The weight of the fabric is not a paramount issue.
Always unfold and dry the tent after a trip, if it's been wet.
Taking good care of your tent, will ensure a long life.
What is Rip-stop
Firstly, rip-stop canvas is more expensive than normal canvas, because rip-stop canvas is the latest development in tent material and is now being used in military applications. It is a waterproof blend of cotton and polyester, is breathable and has a unique weave. This weave pattern makes the canvas very strong and in the event it suffers a tear, then the tear should be limited to a small area, not like normal canvas that can continue to tear.
It is also highly durable and very suited to Australian conditions.
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A bit about canvas.
There are all sorts of claims made about the weight of canvas used in tents. Some say they use 12oz, other 13oz, some even more. The reality is that it is not the weight of the canvas that is the all important thing. Remember a piece of glad wrap will keep you just as dry as 15oz canvas. So it is the quality of the material and it's water-proofing abilities that really counts.
Some of the most expensive tents sold in Australia and fitted to camper trailers are only 10 to 12oz, because it is good quality material. Also by using too heavier a canvas, the tent will become very heavy to erect and fold, and also suffer fold marks in the canvas and make the overall weight of your camper trailer heavier.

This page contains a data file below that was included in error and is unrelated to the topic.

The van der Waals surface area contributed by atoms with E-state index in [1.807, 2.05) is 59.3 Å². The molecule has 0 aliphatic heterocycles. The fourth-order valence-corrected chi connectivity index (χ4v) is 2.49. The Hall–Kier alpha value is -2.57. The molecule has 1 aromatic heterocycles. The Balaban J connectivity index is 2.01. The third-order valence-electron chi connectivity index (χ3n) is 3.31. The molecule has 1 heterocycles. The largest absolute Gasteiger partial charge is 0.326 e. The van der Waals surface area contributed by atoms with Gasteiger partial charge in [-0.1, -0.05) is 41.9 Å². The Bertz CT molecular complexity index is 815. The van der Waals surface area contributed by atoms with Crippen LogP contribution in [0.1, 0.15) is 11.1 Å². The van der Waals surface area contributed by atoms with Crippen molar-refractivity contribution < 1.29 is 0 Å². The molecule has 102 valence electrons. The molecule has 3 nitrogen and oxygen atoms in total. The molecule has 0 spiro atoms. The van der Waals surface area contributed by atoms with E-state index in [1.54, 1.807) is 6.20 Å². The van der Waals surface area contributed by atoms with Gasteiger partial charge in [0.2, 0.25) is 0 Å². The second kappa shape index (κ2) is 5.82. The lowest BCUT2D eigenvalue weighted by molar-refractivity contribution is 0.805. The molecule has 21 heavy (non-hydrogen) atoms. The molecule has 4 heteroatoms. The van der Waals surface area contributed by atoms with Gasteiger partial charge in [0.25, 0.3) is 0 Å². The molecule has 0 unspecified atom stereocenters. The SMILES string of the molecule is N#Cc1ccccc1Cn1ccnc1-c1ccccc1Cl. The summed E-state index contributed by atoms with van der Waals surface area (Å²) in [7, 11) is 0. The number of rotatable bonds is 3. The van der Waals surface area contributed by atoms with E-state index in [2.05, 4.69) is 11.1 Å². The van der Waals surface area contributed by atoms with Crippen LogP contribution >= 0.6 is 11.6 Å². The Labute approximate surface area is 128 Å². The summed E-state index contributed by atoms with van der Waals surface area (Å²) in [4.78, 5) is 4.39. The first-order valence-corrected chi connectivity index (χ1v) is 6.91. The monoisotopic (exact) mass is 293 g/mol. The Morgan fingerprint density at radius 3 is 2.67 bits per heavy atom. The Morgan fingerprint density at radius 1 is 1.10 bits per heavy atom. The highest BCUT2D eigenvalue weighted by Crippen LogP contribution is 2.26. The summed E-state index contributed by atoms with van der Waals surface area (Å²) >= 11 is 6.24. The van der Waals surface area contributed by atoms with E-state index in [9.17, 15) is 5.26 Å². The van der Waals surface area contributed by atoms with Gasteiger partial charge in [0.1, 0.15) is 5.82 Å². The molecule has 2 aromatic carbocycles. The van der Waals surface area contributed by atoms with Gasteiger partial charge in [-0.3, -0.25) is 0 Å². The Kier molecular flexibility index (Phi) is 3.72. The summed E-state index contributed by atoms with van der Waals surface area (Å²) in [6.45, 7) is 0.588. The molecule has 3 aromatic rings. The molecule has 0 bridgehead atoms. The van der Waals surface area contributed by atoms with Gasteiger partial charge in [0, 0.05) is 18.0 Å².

After field testing various weights of canvas, we have settled on 14oz rip-stop canvas, which we feel provides durability, has good waterproof qualities and is not too heavy to erect.
The other thing that you could possibly think about doing and as recommended by most tent manufacturers, is that you 'weather' the tent before you go camping. This means that you should erect the tent and hose it down a few times before use. Make sure you take out the mattress before hosing down the tent. We suggest you hose down the tent, let it dry and then repeat the hosing down another 2 times. It is a good idea to consider using a clear spray or paint-on water-proofing treatment along the seams, or use a wax stick from the underside, both of which can be purchased from your local camping shop. Don't confuse this with the older canvas 'wetting' method which tends to shrink that type of fabric, whereas rip-stop doesn't need that particular type of treatment.
The reason most manufacturers recommend you 'weather' the tent, is that most tents even though the canvas is waterproofed, the tents will leak, particularly around the seams. By weathering the tents this causes the stitching holes to tighten up and prevent leaking. If water is allowed to pool on the tent, then this can also cause leaking. So it is important to make sure that your tent has been 'weathered' and is erected to try and eliminate any areas where water can pool on the roof of the tent. Use the guy ropes and pegs supplied in wet or windy conditions and this will help make the tent taut and give it a good shape.
Another proven method to help prevent leaking, particularly around the seams, is to use a 'wax' stick rubbed upwards from inside the tent and up into the seams. These 'wax' sticks can be purchased from your local camping super-market outlet.
If you fold up the tent during wet weather, it is important to open it back up as soon as possible and dry it out.
Do not use any chemicals on your tent. Only use proper cleaning agents and water-proofing products purchased from your local camping store.